Fisheries vessel monitor the site of fatal shark attack

Authorities have set out to find and kill the great white shark believed to have killed a 32-year old American diver in Western Australia.
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The WA Department of Fisheries officers are continuing to monitor baited hooks they have set in Little Armstrong Bay, on the northern side of Rottnest Island, near the site of yesterday’s fatal shark attack.

Regional Manager Metro Tony Cappelluti said the shark believed to be responsible was reportedly sighted by colleagues of the diver, shortly after their friend was attacked and died from his injuries.

'The diver’s colleagues said they saw the shark, when it had nudged their vessel following the incident and told Police it was a white shark around three metres in length,' Mr Cappelluti said.

'At this stage there has been no sign of any sharks attempting to take the baits.

'Local authorities closed all the beaches on Rottnest Island for an initial 24 hours and they will remain closed while the area continues to be monitored.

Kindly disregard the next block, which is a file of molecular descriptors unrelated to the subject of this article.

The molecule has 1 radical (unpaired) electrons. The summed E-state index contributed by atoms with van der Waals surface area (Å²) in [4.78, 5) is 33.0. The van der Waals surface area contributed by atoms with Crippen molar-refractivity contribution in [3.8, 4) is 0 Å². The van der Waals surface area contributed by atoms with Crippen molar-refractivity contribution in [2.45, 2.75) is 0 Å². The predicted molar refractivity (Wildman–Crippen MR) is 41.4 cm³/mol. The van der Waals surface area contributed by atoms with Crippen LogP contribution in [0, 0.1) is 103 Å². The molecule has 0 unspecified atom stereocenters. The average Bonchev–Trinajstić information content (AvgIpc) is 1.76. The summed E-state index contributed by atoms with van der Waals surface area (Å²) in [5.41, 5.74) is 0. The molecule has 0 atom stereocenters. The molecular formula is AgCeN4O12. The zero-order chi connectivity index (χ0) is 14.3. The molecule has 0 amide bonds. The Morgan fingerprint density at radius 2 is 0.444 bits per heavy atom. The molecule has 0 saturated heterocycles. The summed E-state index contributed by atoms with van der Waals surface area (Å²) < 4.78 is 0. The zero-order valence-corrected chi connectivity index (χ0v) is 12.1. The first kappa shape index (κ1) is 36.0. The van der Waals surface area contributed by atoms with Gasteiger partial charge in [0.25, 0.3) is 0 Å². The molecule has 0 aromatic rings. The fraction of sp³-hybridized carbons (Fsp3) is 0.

'As time progresses, it becomes more difficult to assess whether any sharks that turn up are in fact the same shark that killed the diver yesterday.

'However, we need to remain vigilant in the interest of public safety.

'A decision on whether to remove the hooks from the water will be considered around lunch-time today.

'Even if the hooks are removed, the Department of Fisheries vessels will continue to monitor the waters around Rottnest Island.'

Mr Cappelluti said the vessels have gear aboard to track and either tag or destroy the shark, depending on operational decisions and safety considerations.

'The department will also be available to provide assistance to Police, as they carry out their investigation on behalf of the Coroner,' he said.

All shark sightings should be reported to Water Police on 9442 8600.

More details on shark safety tips are available on the Department of Fisheries website at www.fish.wa.gov.au/shark.